The top 10 percent of all morticians in the United States earned more than $97,200 per year, according to May 2011 data from the U.S. Bureau of Labor Statistics. These professionals, who are also known as undertakers or funeral directors, run funeral homes and crematories and prepare the deceased for funeral services and burial. Many follow parents or relatives into the field and are familiar with the lifestyle from childhood.
Average Salary & Benefits
Morticians earned an average annual salary of $61,460 as of 2011, according to the U.S. Bureau of Labor Statistics. The lowest-paid 10 percent made less than $29,490 annually. Many morticians are self-employed and pay for their own benefits. Those employed by funeral home owners usually receive health insurance, paid time off and pension plans.
Salary by Region
A mortician's salary can vary significantly by region. They tend to make more in some of the East Coast states. For example, they earned the highest annual salaries in New York at $83,730, according to the bureau's information; and the second highest in New Jersey at $79,600 per year. These professionals also earned relatively high salaries of $73,830 in Massachusetts. Their salaries were closer to the national average in Florida and Pennsylvania: $61,880 and $60,530 per year, respectively. And those in Texas and Kansas made significantly lower salaries of $49,840 and $39,920 per year, respectively.
Education and Qualifications
The minimum educational requirement for a mortician is an associate degree in mortuary science, though an increasing number of funeral homes are demanding bachelor's degrees. Those who know they want to become morticians at a young age should take science courses, such as biology and chemistry. These professionals must study grief counseling, embalming and funeral home operations through a university accredited by the American Board of Funeral Services Education, or ABFSE. They then enter a one- to three-year apprenticeship with a licensed mortician. Morticians must gain a state license before they can practice independently. And they must continue learning the latest techniques of mortuary science through educational facilities to maintain their licensed status.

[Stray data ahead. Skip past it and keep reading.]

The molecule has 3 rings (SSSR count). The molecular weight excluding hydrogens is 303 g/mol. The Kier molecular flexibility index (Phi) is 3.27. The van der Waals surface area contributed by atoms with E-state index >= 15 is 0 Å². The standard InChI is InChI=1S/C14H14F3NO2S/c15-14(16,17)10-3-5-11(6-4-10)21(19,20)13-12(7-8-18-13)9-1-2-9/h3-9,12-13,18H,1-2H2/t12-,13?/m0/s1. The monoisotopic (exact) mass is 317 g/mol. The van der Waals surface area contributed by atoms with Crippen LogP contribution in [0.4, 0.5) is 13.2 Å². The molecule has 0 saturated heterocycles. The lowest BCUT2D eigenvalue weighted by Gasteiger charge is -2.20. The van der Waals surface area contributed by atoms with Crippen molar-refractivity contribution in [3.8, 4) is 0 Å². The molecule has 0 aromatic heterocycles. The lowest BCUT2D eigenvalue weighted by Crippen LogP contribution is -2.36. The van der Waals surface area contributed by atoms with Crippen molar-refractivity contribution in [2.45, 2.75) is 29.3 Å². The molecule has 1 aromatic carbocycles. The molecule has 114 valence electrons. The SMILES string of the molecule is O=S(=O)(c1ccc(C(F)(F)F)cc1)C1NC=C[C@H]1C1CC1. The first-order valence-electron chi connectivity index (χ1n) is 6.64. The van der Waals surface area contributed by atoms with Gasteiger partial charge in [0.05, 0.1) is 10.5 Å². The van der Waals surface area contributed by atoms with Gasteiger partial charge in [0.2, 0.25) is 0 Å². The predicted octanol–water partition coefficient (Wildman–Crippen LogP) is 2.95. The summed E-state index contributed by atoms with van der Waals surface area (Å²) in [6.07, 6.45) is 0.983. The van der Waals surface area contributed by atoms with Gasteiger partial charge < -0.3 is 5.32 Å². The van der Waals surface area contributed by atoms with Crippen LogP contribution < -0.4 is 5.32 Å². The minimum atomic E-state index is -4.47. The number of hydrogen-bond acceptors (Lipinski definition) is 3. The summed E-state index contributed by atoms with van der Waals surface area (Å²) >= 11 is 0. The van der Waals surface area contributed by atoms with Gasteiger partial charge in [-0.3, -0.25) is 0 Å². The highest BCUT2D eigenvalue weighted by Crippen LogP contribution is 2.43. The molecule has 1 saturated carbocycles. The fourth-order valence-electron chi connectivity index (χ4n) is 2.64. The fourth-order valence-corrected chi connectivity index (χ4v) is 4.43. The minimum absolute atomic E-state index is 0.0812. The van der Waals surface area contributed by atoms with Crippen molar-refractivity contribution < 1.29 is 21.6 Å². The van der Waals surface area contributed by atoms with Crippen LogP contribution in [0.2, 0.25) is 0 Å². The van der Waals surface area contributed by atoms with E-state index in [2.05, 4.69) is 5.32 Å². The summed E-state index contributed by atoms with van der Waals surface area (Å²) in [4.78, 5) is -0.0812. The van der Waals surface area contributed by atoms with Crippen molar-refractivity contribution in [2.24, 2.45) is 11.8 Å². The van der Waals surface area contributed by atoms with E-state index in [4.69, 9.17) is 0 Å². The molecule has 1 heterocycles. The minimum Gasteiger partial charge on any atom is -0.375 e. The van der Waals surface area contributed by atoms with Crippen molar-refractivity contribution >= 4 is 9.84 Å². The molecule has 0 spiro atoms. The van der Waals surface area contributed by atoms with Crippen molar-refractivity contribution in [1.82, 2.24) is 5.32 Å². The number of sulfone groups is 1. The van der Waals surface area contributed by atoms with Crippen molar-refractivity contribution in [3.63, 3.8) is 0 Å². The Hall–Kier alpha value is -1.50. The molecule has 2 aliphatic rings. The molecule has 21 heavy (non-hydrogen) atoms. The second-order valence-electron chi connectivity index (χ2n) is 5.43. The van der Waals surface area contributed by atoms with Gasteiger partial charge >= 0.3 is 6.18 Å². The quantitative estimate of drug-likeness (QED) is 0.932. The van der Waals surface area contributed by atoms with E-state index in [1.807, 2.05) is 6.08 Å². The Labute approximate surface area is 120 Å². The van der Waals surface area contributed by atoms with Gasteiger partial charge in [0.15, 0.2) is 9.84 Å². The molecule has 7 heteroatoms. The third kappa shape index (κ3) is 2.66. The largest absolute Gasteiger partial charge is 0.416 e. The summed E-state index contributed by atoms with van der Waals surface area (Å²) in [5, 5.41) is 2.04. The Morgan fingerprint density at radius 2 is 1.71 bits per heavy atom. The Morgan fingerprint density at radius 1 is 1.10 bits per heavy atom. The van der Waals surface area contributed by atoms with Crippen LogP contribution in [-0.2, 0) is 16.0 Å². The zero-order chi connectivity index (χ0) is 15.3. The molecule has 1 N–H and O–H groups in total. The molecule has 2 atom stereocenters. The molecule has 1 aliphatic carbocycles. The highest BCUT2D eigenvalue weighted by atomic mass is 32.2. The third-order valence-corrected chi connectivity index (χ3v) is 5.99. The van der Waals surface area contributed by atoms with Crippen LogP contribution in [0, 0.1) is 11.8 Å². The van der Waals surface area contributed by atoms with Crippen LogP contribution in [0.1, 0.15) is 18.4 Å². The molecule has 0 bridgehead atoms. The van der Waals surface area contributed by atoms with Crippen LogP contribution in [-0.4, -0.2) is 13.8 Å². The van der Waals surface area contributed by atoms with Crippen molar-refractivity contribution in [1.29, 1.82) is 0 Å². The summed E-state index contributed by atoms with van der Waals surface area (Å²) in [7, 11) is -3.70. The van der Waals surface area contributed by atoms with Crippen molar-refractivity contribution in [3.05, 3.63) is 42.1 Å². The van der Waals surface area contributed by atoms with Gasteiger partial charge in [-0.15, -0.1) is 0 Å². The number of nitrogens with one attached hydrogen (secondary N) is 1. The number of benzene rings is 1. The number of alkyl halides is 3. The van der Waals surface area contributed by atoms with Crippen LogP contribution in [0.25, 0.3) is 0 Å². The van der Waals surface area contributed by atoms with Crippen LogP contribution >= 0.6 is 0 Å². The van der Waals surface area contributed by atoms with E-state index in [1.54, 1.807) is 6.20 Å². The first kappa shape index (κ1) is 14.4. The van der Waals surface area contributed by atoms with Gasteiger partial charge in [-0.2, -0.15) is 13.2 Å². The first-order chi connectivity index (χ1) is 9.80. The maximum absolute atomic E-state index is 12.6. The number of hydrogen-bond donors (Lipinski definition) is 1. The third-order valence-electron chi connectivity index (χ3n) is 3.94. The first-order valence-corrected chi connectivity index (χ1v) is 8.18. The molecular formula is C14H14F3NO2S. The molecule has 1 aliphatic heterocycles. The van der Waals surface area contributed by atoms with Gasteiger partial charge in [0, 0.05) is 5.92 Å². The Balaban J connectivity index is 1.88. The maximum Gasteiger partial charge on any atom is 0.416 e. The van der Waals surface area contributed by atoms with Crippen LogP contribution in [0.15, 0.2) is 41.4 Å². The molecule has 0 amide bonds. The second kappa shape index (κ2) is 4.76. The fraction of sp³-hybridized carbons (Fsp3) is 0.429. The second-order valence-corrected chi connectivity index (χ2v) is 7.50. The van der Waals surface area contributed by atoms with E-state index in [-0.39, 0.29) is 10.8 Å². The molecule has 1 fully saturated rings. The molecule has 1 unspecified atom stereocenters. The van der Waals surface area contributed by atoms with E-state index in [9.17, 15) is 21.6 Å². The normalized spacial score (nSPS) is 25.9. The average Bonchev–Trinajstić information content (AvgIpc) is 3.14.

Jobs for morticians are expected to increase 18 percent between 2010 and 2020, according to the bureau. This rate of job growth is somewhat faster than the average growth of 14 percent expected for careers in general. Increasing death rates among aging baby boomers will spur an increase in demand for this field. Those retiring from the field will provide additional opportunities for those just entering the profession.
- U.S. Bureau of Labor Statistics Occupational Outlook Handbook: Funeral Directors
- U.S. Bureau of Labor Statistics Occupational Employment Statistics: Funeral Service Managers, Directors, Morticians, and Undertakers
- StateUniversity.com: Funeral Director Job Description, Career as a Funeral Director, Salary, Employment -- Definition and Nature of the Work, Education and Training Requirements, Getting the Job
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